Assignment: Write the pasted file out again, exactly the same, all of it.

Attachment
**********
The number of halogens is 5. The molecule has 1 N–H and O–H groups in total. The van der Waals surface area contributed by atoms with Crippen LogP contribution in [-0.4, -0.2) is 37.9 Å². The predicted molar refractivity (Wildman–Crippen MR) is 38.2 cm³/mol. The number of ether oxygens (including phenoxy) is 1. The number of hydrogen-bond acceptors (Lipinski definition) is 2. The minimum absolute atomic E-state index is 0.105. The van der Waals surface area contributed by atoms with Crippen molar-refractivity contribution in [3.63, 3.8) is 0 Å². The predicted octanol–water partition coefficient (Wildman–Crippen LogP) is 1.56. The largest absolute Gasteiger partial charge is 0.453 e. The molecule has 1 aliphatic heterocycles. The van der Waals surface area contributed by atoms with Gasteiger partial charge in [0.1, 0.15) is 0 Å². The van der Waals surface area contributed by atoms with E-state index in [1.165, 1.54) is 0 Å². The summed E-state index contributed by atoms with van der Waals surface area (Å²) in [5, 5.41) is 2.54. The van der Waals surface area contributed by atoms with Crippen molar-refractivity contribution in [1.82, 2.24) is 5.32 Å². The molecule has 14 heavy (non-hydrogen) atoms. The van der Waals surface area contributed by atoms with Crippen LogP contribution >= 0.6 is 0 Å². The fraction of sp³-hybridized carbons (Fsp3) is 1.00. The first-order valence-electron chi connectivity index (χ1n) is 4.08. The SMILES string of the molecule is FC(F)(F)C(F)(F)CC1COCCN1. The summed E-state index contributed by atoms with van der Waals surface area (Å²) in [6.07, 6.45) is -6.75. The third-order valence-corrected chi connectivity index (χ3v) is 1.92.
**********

The number of halogens is 5. The molecule has 1 N–H and O–H groups in total. The van der Waals surface area contributed by atoms with Crippen LogP contribution in [-0.4, -0.2) is 37.9 Å². The predicted molar refractivity (Wildman–Crippen MR) is 38.2 cm³/mol. The number of ether oxygens (including phenoxy) is 1. The number of hydrogen-bond acceptors (Lipinski definition) is 2. The minimum absolute atomic E-state index is 0.105. The van der Waals surface area contributed by atoms with Crippen molar-refractivity contribution in [3.63, 3.8) is 0 Å². The predicted octanol–water partition coefficient (Wildman–Crippen LogP) is 1.56. The largest absolute Gasteiger partial charge is 0.453 e. The molecule has 1 aliphatic heterocycles. The van der Waals surface area contributed by atoms with Gasteiger partial charge in [0.1, 0.15) is 0 Å². The van der Waals surface area contributed by atoms with E-state index in [1.165, 1.54) is 0 Å². The summed E-state index contributed by atoms with van der Waals surface area (Å²) in [5, 5.41) is 2.54. The van der Waals surface area contributed by atoms with Crippen molar-refractivity contribution in [1.82, 2.24) is 5.32 Å². The molecule has 14 heavy (non-hydrogen) atoms. The van der Waals surface area contributed by atoms with Crippen LogP contribution >= 0.6 is 0 Å². The fraction of sp³-hybridized carbons (Fsp3) is 1.00. The first-order valence-electron chi connectivity index (χ1n) is 4.08. The SMILES string of the molecule is FC(F)(F)C(F)(F)CC1COCCN1. The summed E-state index contributed by atoms with van der Waals surface area (Å²) in [6.07, 6.45) is -6.75. The third-order valence-corrected chi connectivity index (χ3v) is 1.92.